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Philips consent decree outlined 

Philips consent decree outlined 

PITTSBURGH – The provisions of a consent decree between Philips Respironics and the U.S. Department of Justice were outlined in an April 4 filing in federal court, including selecting and retaining an independent expert to conduct inspections at certain facilities for several years. 

The expert will conduct audit inspections every six months for a period of two years and then once every year thereafter for a total of five years at four facilities in Pennsylvania and one facility in California. 

Other provisions in the 73-page filing, which must be approved by a judge, include: 

  • Permit the U.S. Food and Drug Administration to, without prior notice and when it deems necessary, inspect the facilities and take any other measures necessary to monitor and to ensure continuing compliance with the terms of the decree. 

  • Pay the U.S. Treasury a percentage of net revenue from the sale of any medically necessary devices, including some ventilators, at the following rate: 10% of net revenue between entry of the decree and Dec. 31, 2024; 12% of net revenue between Jan. 1, 2025, and Dec. 31, 2025; and thereafter, 25% of net revenue. The payments, which will end when the injunction is lifted, are “equitable remedy and not punitive.”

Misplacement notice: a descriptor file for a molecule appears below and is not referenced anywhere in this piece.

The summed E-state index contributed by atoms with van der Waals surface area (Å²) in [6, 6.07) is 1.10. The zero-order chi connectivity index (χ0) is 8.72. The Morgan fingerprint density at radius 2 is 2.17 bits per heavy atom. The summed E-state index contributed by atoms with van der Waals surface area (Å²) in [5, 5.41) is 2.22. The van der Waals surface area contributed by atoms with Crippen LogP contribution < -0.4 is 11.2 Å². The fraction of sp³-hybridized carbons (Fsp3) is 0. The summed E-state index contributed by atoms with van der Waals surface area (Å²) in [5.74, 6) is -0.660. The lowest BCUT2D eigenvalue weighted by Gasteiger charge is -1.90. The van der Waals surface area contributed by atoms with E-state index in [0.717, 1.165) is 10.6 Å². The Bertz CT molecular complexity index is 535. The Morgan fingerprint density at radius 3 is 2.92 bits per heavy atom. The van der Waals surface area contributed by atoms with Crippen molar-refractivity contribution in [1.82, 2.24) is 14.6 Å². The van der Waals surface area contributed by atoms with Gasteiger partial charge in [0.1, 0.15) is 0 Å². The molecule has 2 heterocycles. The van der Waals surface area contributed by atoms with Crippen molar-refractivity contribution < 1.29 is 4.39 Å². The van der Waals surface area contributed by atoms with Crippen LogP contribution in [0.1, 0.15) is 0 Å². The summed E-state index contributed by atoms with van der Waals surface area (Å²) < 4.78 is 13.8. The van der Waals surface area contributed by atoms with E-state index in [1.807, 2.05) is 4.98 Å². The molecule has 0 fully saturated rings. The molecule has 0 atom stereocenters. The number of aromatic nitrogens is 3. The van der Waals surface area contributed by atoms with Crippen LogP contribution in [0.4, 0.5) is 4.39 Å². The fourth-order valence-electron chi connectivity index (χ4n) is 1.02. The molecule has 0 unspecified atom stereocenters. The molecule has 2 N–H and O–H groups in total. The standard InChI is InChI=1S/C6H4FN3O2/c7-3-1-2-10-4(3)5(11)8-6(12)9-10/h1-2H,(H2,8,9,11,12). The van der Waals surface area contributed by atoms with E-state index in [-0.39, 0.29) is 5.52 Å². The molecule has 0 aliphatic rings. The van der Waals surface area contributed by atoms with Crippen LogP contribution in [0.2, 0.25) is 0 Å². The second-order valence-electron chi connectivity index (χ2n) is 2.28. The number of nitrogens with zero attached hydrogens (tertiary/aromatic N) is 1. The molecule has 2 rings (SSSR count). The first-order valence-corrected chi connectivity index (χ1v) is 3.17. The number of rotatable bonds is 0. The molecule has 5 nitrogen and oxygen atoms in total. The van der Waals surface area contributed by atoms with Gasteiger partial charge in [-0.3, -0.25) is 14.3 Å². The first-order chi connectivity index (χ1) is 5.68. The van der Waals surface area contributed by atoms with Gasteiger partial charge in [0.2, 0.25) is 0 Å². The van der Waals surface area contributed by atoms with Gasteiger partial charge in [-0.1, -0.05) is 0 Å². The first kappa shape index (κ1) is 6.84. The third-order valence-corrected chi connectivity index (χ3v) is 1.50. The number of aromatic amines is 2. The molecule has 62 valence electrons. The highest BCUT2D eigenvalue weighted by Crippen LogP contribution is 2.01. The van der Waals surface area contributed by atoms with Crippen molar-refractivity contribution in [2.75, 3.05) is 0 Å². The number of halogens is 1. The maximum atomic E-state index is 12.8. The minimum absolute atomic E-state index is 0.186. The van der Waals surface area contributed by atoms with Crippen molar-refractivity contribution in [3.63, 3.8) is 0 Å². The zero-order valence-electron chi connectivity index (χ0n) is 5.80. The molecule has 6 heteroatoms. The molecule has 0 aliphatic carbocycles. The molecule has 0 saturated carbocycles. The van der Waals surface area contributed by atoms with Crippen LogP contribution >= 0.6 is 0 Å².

• Select and retain an independent expert to review and evaluate testing data and analyses, and review and evaluate the company’s plan for assuring the safety of the new foam they are using to manufacture replacement devices and rework devices. 

Until the provisions of the decree are met, in the U.S., Philips Respironics is permanently restrained and enjoined from directly or indirectly manufacturing, holding and/or distributing any device at or from covered facilities, according to the filing. The company may continue to sell a select group of devices deemed "medical necessary" by the FDA in the U.S. and it may continue to export devices to other countries.

Philips recently added a section to its website about “Understanding the consent decree.” 

The company announced earlier this year that it had agreed to the terms of a consent decree related to its recall of certain sleep and respiratory care devices. 

Philips also announced earlier this year that it would stop selling 19 sleep and respiratory products in the United States. 


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